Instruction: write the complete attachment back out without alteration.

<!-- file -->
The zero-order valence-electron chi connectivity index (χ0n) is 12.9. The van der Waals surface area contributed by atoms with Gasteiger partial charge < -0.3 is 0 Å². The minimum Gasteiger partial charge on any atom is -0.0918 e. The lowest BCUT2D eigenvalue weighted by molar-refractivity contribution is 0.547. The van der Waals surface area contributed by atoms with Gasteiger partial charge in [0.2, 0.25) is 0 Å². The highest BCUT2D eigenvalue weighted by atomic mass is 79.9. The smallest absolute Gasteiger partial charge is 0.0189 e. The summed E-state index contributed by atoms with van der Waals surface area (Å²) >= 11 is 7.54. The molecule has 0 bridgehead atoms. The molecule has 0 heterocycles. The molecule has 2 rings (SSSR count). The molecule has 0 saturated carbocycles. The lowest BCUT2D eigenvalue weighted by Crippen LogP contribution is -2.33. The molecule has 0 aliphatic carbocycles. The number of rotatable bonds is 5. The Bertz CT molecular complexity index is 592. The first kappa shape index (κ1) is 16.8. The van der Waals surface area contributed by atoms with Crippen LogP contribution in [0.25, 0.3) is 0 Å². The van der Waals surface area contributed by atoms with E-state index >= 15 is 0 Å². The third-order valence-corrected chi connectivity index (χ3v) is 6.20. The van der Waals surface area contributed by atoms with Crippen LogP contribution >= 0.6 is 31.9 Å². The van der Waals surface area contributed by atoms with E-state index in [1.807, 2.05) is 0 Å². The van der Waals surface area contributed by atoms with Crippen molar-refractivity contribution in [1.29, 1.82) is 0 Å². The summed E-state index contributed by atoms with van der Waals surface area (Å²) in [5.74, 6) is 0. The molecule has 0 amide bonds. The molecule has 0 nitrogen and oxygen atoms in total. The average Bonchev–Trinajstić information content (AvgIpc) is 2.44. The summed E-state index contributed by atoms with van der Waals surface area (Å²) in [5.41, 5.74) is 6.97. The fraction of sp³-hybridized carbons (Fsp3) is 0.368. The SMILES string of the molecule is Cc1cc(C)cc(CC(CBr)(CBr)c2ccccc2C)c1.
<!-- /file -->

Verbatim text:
The zero-order valence-electron chi connectivity index (χ0n) is 12.9. The van der Waals surface area contributed by atoms with Gasteiger partial charge < -0.3 is 0 Å². The minimum Gasteiger partial charge on any atom is -0.0918 e. The lowest BCUT2D eigenvalue weighted by molar-refractivity contribution is 0.547. The van der Waals surface area contributed by atoms with Gasteiger partial charge in [0.2, 0.25) is 0 Å². The highest BCUT2D eigenvalue weighted by atomic mass is 79.9. The smallest absolute Gasteiger partial charge is 0.0189 e. The summed E-state index contributed by atoms with van der Waals surface area (Å²) >= 11 is 7.54. The molecule has 0 bridgehead atoms. The molecule has 0 heterocycles. The molecule has 2 rings (SSSR count). The molecule has 0 saturated carbocycles. The lowest BCUT2D eigenvalue weighted by Crippen LogP contribution is -2.33. The molecule has 0 aliphatic carbocycles. The number of rotatable bonds is 5. The Bertz CT molecular complexity index is 592. The first kappa shape index (κ1) is 16.8. The van der Waals surface area contributed by atoms with Crippen LogP contribution in [0.25, 0.3) is 0 Å². The van der Waals surface area contributed by atoms with E-state index >= 15 is 0 Å². The third-order valence-corrected chi connectivity index (χ3v) is 6.20. The van der Waals surface area contributed by atoms with Crippen LogP contribution >= 0.6 is 31.9 Å². The van der Waals surface area contributed by atoms with E-state index in [1.807, 2.05) is 0 Å². The van der Waals surface area contributed by atoms with Crippen molar-refractivity contribution in [1.29, 1.82) is 0 Å². The summed E-state index contributed by atoms with van der Waals surface area (Å²) in [5.74, 6) is 0. The molecule has 0 amide bonds. The molecule has 0 nitrogen and oxygen atoms in total. The average Bonchev–Trinajstić information content (AvgIpc) is 2.44. The summed E-state index contributed by atoms with van der Waals surface area (Å²) in [5.41, 5.74) is 6.97. The fraction of sp³-hybridized carbons (Fsp3) is 0.368. The SMILES string of the molecule is Cc1cc(C)cc(CC(CBr)(CBr)c2ccccc2C)c1.